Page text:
When my husband and I were discussing our bucket lists, this one came as a surprise to him. “Really? The Academy Awards?” he said, a puzzled look on his face. “That would be kind of cool, but I’ve never heard you mention that before.”
Oh yes. I’ve always wanted to go to the Academy Awards.
In my younger year I watched the Academy Awards every year. My girlfriends and I were avid readers of the tabloids and knew all of the actors by name, age and dress size. Many of my early years as a stay-at-home mother were spent flipping through the latest version of US Weekly or People, reading the latest gossip on who was having an affair with whom. And what was the hottest fashion trend that season. My personal favorite was the What Not To Wear section featured in the back of the magazines. In it, expert fashionistas would deftly and comically rip apart the unfortunate ensemble of some pop icon. My friends and I would eat it up, adding our own comments.
I always saw being at the Academy Awards as some great achievement.
Oh, to be in a room with that much fame, fortune and stature. To me, talent took a back seat to the diamonds, good looks and ridiculous amounts of money that would engulf me as I sat among the stars. I never had the desire to be one of them, just rub shoulders with them. I just wanted to inhale their wealth and popularity. I thought that if I got lucky, some of their good fortune would rub off on me.
One year, during the height of my idol worship, I researched the Academy Awards to see if average nobodies like myself could actually buy a ticket. Just as I thought, this was not an option, exactly. Hollywood award ceremonies, like most award ceremonies, are more about illusion than excellence. Oh, don’t get me wrong. There are many worthy works of art and artists that receive well deserved recognition. But to us, the people on the other side of the flat screen, it’s about fantasy and illusion.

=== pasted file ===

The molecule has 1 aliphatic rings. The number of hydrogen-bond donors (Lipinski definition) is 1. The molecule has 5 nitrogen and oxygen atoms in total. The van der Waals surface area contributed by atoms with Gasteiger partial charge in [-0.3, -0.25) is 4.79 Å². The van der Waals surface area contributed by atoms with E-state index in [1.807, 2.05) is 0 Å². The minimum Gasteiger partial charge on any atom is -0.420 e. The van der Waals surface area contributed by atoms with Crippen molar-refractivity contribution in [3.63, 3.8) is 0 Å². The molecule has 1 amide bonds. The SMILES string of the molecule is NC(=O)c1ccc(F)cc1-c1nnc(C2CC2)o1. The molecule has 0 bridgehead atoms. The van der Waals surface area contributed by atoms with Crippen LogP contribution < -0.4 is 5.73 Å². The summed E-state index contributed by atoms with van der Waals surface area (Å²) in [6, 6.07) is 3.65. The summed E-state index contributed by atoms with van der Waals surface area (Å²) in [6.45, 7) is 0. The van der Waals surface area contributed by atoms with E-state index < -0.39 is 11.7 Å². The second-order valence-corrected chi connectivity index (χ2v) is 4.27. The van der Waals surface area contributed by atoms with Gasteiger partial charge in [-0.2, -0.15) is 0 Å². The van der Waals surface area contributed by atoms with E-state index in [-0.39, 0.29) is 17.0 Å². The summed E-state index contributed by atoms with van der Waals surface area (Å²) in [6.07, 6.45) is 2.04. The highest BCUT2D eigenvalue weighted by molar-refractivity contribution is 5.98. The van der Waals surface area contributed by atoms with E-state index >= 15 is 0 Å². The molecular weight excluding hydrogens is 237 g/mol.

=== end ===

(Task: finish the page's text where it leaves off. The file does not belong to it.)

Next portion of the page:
We see brightly shining diamonds. They’re on loan from Harry Winston. We see beautifully cut dresses wrapped against flawless bodies. The Spanx never show. We see perfectly straight, brighter than white teeth, smiling into our living rooms. The coffee and cigarette stains were bleached away hours before. And we see joy in the eyes of the happy couple, Hollywood love on the red carpet. The divorce papers were filed the following day.
But to me, being there would have been enough. And I discovered that I could go as a seat filler. That’s right. Because to the viewers at home, the illusion of grandeur and perfection has to be maintained at all times. What would we think if there were empty seats at such a glitzy event as the Academy Awards? I mean, really? If the stars don’t want to attend, then it can’t be that good, right? Why should I watch if they can’t even fill the house? So seats are raffled off for a price.
Would I have done it? You bet! And if I had, I know I would have loved it. I would have sat among Hollywood royalty. I would have dined with kings, laughed with queens and applauded with fame. No one would have ever read my name off of a card, and I certainly wouldn’t be escorted off the stage by a Venus-like model, holding my shiny Oscar. But I would have acted the part. And no one sitting at home would have ever known the difference.
I have long since overcome my adoration of all things Hollywood. But I find that I still only act the part in my faith life.
And I know other people do it, too. Are you a seat filler for God? When you finally attend the greatest award show of all, and we all will, will you be sitting in the audience unnoticed? Or will your name be called? Will the holiest academy of all recognize your contribution?